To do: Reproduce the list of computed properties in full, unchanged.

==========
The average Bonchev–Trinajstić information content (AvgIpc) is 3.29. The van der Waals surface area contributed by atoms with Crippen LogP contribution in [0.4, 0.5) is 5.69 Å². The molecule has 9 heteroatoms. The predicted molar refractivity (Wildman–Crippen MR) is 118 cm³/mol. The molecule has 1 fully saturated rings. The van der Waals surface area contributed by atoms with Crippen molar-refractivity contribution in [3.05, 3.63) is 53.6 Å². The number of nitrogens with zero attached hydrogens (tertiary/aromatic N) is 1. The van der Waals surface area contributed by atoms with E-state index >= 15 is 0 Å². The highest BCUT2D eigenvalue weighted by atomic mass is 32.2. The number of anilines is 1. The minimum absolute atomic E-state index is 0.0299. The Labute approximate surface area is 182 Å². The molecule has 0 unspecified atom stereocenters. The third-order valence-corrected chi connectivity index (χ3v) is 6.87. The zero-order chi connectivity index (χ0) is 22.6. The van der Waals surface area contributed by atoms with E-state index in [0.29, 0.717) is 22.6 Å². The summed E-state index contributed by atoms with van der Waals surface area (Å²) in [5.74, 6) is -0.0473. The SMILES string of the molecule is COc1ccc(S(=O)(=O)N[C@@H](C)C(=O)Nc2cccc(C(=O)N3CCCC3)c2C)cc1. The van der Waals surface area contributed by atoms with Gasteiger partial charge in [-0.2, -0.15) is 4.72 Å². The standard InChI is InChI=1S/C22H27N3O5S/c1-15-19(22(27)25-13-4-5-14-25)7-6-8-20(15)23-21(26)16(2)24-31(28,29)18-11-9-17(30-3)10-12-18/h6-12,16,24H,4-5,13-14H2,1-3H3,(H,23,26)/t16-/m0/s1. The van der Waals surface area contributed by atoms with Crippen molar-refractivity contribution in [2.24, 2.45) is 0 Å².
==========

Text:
The average Bonchev–Trinajstić information content (AvgIpc) is 3.29. The van der Waals surface area contributed by atoms with Crippen LogP contribution in [0.4, 0.5) is 5.69 Å². The molecule has 9 heteroatoms. The predicted molar refractivity (Wildman–Crippen MR) is 118 cm³/mol. The molecule has 1 fully saturated rings. The van der Waals surface area contributed by atoms with Crippen molar-refractivity contribution in [3.05, 3.63) is 53.6 Å². The number of nitrogens with zero attached hydrogens (tertiary/aromatic N) is 1. The van der Waals surface area contributed by atoms with E-state index >= 15 is 0 Å². The highest BCUT2D eigenvalue weighted by atomic mass is 32.2. The number of anilines is 1. The minimum absolute atomic E-state index is 0.0299. The Labute approximate surface area is 182 Å². The molecule has 0 unspecified atom stereocenters. The third-order valence-corrected chi connectivity index (χ3v) is 6.87. The zero-order chi connectivity index (χ0) is 22.6. The van der Waals surface area contributed by atoms with E-state index in [0.29, 0.717) is 22.6 Å². The summed E-state index contributed by atoms with van der Waals surface area (Å²) in [5.74, 6) is -0.0473. The SMILES string of the molecule is COc1ccc(S(=O)(=O)N[C@@H](C)C(=O)Nc2cccc(C(=O)N3CCCC3)c2C)cc1. The van der Waals surface area contributed by atoms with Gasteiger partial charge in [-0.2, -0.15) is 4.72 Å². The standard InChI is InChI=1S/C22H27N3O5S/c1-15-19(22(27)25-13-4-5-14-25)7-6-8-20(15)23-21(26)16(2)24-31(28,29)18-11-9-17(30-3)10-12-18/h6-12,16,24H,4-5,13-14H2,1-3H3,(H,23,26)/t16-/m0/s1. The van der Waals surface area contributed by atoms with Crippen molar-refractivity contribution in [2.24, 2.45) is 0 Å².